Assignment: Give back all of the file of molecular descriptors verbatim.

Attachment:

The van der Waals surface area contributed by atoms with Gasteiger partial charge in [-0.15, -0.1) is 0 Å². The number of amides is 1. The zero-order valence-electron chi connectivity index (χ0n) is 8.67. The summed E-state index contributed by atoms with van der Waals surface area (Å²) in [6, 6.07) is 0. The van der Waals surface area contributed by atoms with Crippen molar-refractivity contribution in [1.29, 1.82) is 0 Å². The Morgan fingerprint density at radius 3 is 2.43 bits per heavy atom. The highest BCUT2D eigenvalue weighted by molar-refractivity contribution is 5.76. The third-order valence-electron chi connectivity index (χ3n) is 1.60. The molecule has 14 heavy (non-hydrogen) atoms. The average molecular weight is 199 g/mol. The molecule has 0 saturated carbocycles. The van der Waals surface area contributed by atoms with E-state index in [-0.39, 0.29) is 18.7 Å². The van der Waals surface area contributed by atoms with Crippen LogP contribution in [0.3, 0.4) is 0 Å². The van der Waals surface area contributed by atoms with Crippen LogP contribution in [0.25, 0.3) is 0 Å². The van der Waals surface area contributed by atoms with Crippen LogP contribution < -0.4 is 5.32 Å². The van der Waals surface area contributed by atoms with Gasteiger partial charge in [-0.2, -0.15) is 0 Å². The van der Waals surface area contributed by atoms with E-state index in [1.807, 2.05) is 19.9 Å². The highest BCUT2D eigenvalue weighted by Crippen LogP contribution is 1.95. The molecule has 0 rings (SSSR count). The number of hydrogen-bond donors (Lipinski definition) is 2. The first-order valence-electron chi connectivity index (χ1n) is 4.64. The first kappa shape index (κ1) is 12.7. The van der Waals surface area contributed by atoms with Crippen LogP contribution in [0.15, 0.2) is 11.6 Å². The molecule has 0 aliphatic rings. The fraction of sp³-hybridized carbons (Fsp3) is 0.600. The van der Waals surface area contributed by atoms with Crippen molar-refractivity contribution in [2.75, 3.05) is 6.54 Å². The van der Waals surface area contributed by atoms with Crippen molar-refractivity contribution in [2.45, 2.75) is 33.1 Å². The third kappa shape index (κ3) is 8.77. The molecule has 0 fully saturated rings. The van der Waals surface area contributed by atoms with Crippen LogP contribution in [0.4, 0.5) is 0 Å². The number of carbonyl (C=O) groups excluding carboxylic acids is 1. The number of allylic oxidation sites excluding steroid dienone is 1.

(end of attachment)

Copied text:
The van der Waals surface area contributed by atoms with Gasteiger partial charge in [-0.15, -0.1) is 0 Å². The number of amides is 1. The zero-order valence-electron chi connectivity index (χ0n) is 8.67. The summed E-state index contributed by atoms with van der Waals surface area (Å²) in [6, 6.07) is 0. The van der Waals surface area contributed by atoms with Crippen molar-refractivity contribution in [1.29, 1.82) is 0 Å². The Morgan fingerprint density at radius 3 is 2.43 bits per heavy atom. The highest BCUT2D eigenvalue weighted by molar-refractivity contribution is 5.76. The third-order valence-electron chi connectivity index (χ3n) is 1.60. The molecule has 14 heavy (non-hydrogen) atoms. The average molecular weight is 199 g/mol. The molecule has 0 saturated carbocycles. The van der Waals surface area contributed by atoms with E-state index in [-0.39, 0.29) is 18.7 Å². The van der Waals surface area contributed by atoms with Crippen LogP contribution in [0.3, 0.4) is 0 Å². The van der Waals surface area contributed by atoms with Crippen LogP contribution in [0.25, 0.3) is 0 Å². The van der Waals surface area contributed by atoms with Crippen LogP contribution < -0.4 is 5.32 Å². The van der Waals surface area contributed by atoms with Gasteiger partial charge in [-0.2, -0.15) is 0 Å². The van der Waals surface area contributed by atoms with E-state index in [1.807, 2.05) is 19.9 Å². The highest BCUT2D eigenvalue weighted by Crippen LogP contribution is 1.95. The molecule has 0 rings (SSSR count). The number of hydrogen-bond donors (Lipinski definition) is 2. The first-order valence-electron chi connectivity index (χ1n) is 4.64. The first kappa shape index (κ1) is 12.7. The van der Waals surface area contributed by atoms with Crippen LogP contribution in [0.15, 0.2) is 11.6 Å². The molecule has 0 aliphatic rings. The fraction of sp³-hybridized carbons (Fsp3) is 0.600. The van der Waals surface area contributed by atoms with Crippen molar-refractivity contribution in [2.75, 3.05) is 6.54 Å². The van der Waals surface area contributed by atoms with Crippen molar-refractivity contribution in [2.45, 2.75) is 33.1 Å². The third kappa shape index (κ3) is 8.77. The molecule has 0 fully saturated rings. The van der Waals surface area contributed by atoms with Crippen LogP contribution in [0.4, 0.5) is 0 Å². The number of carbonyl (C=O) groups excluding carboxylic acids is 1. The number of allylic oxidation sites excluding steroid dienone is 1.